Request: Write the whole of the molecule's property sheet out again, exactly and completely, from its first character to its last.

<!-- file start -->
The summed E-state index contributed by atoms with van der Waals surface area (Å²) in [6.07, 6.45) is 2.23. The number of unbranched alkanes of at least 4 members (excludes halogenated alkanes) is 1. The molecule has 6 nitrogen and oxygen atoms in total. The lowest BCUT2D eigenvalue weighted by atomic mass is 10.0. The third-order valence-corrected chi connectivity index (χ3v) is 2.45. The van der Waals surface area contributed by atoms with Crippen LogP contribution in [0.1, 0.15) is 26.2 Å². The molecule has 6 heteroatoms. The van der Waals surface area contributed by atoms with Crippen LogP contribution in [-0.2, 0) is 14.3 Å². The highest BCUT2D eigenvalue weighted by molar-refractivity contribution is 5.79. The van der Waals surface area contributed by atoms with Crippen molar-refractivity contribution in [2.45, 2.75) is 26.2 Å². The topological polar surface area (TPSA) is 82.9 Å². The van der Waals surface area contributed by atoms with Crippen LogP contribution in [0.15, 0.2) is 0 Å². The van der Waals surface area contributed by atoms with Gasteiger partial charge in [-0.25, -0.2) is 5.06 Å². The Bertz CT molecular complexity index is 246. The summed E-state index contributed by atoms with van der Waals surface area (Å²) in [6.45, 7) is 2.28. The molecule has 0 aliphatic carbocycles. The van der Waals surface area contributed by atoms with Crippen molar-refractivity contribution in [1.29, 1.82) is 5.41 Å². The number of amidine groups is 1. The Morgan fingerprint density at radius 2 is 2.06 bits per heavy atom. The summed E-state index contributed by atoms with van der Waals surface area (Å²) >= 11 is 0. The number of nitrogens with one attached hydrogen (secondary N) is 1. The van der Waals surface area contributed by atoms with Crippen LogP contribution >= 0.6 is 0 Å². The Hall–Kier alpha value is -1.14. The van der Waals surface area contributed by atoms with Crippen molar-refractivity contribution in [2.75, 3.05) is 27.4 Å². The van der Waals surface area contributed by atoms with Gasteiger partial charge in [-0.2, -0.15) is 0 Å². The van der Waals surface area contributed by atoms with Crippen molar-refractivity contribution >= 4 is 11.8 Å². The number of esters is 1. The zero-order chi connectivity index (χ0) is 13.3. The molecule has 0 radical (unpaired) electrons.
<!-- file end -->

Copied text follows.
The summed E-state index contributed by atoms with van der Waals surface area (Å²) in [6.07, 6.45) is 2.23. The number of unbranched alkanes of at least 4 members (excludes halogenated alkanes) is 1. The molecule has 6 nitrogen and oxygen atoms in total. The lowest BCUT2D eigenvalue weighted by atomic mass is 10.0. The third-order valence-corrected chi connectivity index (χ3v) is 2.45. The van der Waals surface area contributed by atoms with Crippen LogP contribution in [0.1, 0.15) is 26.2 Å². The molecule has 6 heteroatoms. The van der Waals surface area contributed by atoms with Crippen LogP contribution in [-0.2, 0) is 14.3 Å². The highest BCUT2D eigenvalue weighted by molar-refractivity contribution is 5.79. The van der Waals surface area contributed by atoms with Crippen molar-refractivity contribution in [2.45, 2.75) is 26.2 Å². The topological polar surface area (TPSA) is 82.9 Å². The van der Waals surface area contributed by atoms with Crippen LogP contribution in [0.15, 0.2) is 0 Å². The van der Waals surface area contributed by atoms with Gasteiger partial charge in [-0.25, -0.2) is 5.06 Å². The Bertz CT molecular complexity index is 246. The summed E-state index contributed by atoms with van der Waals surface area (Å²) in [6.45, 7) is 2.28. The molecule has 0 aliphatic carbocycles. The van der Waals surface area contributed by atoms with Crippen molar-refractivity contribution in [1.29, 1.82) is 5.41 Å². The number of amidine groups is 1. The Morgan fingerprint density at radius 2 is 2.06 bits per heavy atom. The summed E-state index contributed by atoms with van der Waals surface area (Å²) >= 11 is 0. The number of nitrogens with one attached hydrogen (secondary N) is 1. The van der Waals surface area contributed by atoms with Crippen LogP contribution >= 0.6 is 0 Å². The Hall–Kier alpha value is -1.14. The van der Waals surface area contributed by atoms with Crippen molar-refractivity contribution in [2.75, 3.05) is 27.4 Å². The van der Waals surface area contributed by atoms with Gasteiger partial charge in [-0.2, -0.15) is 0 Å². The van der Waals surface area contributed by atoms with Crippen molar-refractivity contribution >= 4 is 11.8 Å². The number of esters is 1. The zero-order chi connectivity index (χ0) is 13.3. The molecule has 0 radical (unpaired) electrons.